Thanks for all your comments and funny stories. I’m glad to know that I am not the only one who loses things!
Actually, I found something the other day that had been missing for almost a year. It was the detachable handle for my saucepans. When I moved to Gifu, I put it somewhere, and then completely forgot what I had done with it. It finally turned up in a plastic bag full of medicines. I had already bought a new one by then, but at least now I have a spare in case I lose it again.
Heres is some feedback on your comments.
the washing machine suddenly stopped in the middle of the washing process.
… in the middle of the washing cycle.
but of course, I couldn’t figure out what on earth it meant.
I think you looked(are!) a good man
I guess you must have an honest face
but in 80-90% of the cases I find it in the pocket of my jeans I was wearing the previous day.
but nine times out of ten, I find it in the pocket of the jeans I was wearing the previous day.
And the rest of the case, it is found in my bag finally,
And the rest of the time, it turns out to have been in my bag all along.
Are you going to have one of those fingerprint sensors?
I don’t think so. It wouldn’t work on the kind of door I want to have.
Here is the very silly story of mine.
Here is a very silly story of mine. (A-Z: a/the)
Also, I even made a phone call from my house telephone to look for my cell phone!
I don’t think you need “even” in this sentence. Everyone does this, don’t they? I know I do!
A couple of years ago, I had my kitchen and bathroom renovated.
I don’t need ‘if’ in my last sentence. “I really wish my file was updated automatically like my computer.”
Your correction is correct.
It sounds like you’ll live in a high-class residential area! A-Z book 御殿？
I wish! Actually, I’m going to live in the countryside. The land I bought is only 60,000 yen per tsubo. I guess no Japanese people want to live there!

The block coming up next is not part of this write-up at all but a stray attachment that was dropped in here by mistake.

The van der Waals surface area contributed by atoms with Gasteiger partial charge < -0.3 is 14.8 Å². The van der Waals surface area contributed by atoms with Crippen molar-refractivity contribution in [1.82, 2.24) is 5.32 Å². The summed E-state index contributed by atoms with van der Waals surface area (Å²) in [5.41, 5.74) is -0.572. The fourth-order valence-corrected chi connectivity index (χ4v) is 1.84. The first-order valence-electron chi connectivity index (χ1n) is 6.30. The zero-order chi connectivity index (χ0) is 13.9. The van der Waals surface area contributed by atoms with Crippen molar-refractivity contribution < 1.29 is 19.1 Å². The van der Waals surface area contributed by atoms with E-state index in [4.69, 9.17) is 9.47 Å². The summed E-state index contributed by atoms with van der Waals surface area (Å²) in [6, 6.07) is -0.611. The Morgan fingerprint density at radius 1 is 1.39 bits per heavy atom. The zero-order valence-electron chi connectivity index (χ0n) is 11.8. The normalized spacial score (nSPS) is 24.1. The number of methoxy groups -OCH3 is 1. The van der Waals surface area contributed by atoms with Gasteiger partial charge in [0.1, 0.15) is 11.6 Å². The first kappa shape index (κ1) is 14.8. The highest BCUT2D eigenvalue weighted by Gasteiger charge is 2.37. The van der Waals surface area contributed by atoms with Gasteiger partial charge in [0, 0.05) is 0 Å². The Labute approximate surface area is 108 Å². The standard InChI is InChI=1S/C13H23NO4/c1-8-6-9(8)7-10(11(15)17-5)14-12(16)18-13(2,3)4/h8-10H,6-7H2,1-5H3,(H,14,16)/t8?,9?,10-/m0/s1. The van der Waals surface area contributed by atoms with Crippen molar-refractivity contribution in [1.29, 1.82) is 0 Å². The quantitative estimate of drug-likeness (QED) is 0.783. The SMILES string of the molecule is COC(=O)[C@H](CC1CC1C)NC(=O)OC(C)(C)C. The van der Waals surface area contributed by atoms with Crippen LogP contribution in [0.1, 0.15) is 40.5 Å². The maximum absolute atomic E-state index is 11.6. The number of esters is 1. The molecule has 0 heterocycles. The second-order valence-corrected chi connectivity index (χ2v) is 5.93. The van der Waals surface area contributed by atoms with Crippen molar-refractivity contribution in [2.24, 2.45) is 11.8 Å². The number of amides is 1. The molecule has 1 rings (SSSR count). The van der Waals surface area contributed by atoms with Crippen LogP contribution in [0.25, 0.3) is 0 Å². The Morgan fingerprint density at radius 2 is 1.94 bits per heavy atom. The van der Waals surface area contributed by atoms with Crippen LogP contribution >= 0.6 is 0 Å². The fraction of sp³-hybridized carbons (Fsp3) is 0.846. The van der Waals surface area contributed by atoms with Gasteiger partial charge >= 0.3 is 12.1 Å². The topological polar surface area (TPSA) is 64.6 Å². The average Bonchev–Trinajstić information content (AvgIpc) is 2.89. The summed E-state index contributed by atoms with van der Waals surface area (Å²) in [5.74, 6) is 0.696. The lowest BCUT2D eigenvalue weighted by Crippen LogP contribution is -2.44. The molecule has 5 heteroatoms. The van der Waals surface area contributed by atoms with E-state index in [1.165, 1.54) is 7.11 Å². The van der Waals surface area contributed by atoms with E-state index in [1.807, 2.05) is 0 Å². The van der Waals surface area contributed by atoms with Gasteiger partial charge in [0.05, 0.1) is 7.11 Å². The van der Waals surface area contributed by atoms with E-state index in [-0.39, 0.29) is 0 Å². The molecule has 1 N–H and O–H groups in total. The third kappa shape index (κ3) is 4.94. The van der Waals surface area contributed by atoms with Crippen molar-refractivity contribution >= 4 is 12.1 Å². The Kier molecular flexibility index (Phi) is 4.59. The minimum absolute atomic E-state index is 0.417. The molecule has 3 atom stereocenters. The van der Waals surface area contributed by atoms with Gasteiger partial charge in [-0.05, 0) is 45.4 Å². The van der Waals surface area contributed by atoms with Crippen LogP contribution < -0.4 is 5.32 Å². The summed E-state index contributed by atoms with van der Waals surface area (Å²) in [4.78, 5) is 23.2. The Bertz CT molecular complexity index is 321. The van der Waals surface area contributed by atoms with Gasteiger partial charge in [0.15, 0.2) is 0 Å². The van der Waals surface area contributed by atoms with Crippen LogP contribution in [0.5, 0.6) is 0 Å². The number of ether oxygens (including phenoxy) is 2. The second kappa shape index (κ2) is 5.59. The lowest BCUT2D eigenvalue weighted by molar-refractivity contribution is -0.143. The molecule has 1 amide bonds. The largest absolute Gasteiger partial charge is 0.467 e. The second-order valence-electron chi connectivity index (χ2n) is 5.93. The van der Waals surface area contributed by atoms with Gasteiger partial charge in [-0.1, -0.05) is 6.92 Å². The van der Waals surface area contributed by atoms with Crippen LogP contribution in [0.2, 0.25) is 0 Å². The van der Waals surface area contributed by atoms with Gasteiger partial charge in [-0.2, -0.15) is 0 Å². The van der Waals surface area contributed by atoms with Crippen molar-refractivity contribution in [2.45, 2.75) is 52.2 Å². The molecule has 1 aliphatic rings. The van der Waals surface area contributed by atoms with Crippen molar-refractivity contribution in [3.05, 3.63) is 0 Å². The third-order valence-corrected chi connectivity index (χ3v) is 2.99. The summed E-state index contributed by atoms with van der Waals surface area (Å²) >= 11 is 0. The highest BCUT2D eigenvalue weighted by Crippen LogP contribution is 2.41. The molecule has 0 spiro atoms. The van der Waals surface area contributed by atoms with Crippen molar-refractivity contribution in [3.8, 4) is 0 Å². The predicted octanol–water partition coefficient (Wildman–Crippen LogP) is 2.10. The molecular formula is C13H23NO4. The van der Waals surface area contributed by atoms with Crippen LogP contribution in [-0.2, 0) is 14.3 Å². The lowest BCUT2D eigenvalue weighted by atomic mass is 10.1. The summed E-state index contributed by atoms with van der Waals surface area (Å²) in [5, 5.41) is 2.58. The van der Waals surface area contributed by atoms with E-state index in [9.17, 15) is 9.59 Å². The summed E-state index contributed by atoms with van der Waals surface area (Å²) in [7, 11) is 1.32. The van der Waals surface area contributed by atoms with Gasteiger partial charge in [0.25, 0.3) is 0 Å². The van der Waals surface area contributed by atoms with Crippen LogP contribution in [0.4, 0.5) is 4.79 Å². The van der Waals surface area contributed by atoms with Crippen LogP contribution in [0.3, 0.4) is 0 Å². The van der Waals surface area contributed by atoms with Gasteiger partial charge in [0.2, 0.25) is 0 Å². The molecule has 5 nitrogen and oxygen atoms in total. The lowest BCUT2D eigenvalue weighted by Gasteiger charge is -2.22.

At our hotel room I suddenly realized that I had lost my ring.
Nice use of the past perfect.
So I gave up on the ring, realizing that we just weren’t meant to be. (自分とその指輪には縁がなかったのだと諦めることにした）
The expression “we were not meant to be” is usually used for human relationships, but it’s fine here because it’s obvious what you mean.
It’s nice, isn’t it? Or does it cost you more finally?
Or does it end up costing you more?
This Monday morning I felt something wrong and a few hours later I had a bad backache (I have a slipped disk).
I have one too, so I know how you feel. Hope it gets better soon.
①I made up my mind that the ring was not in the stars for me.
②I made up my mind that the ring was obviously not in the stars for me.
These are not grammatically wrong, but they don’t sound natural if you are talking about a ring.
“Oh, I have to give up! I guess the ring wasn’t supposed to be mine after all.”
That’s very natural. Well done.
It was a birthday gift from my sister so I was really glad to get it back.
I thought she had no choice because I didn’t think it was found again.
… because I didn’t think it would be found again.
I really regret I should have studied more.
I really regret not studying more.
I had second thoughts about how to say ‘縁がなかったと諦めた’. ??
This is not wrong, but it’s not very natural. “Have second thoughts” is often used to talk about important or major decisions, so it doesn’t really fit in this situation because the first translation wasn’t really a “decision.”
The ring wasn’t meant to be mine.
This is also okay.
That’s it for today. Have a great weekend.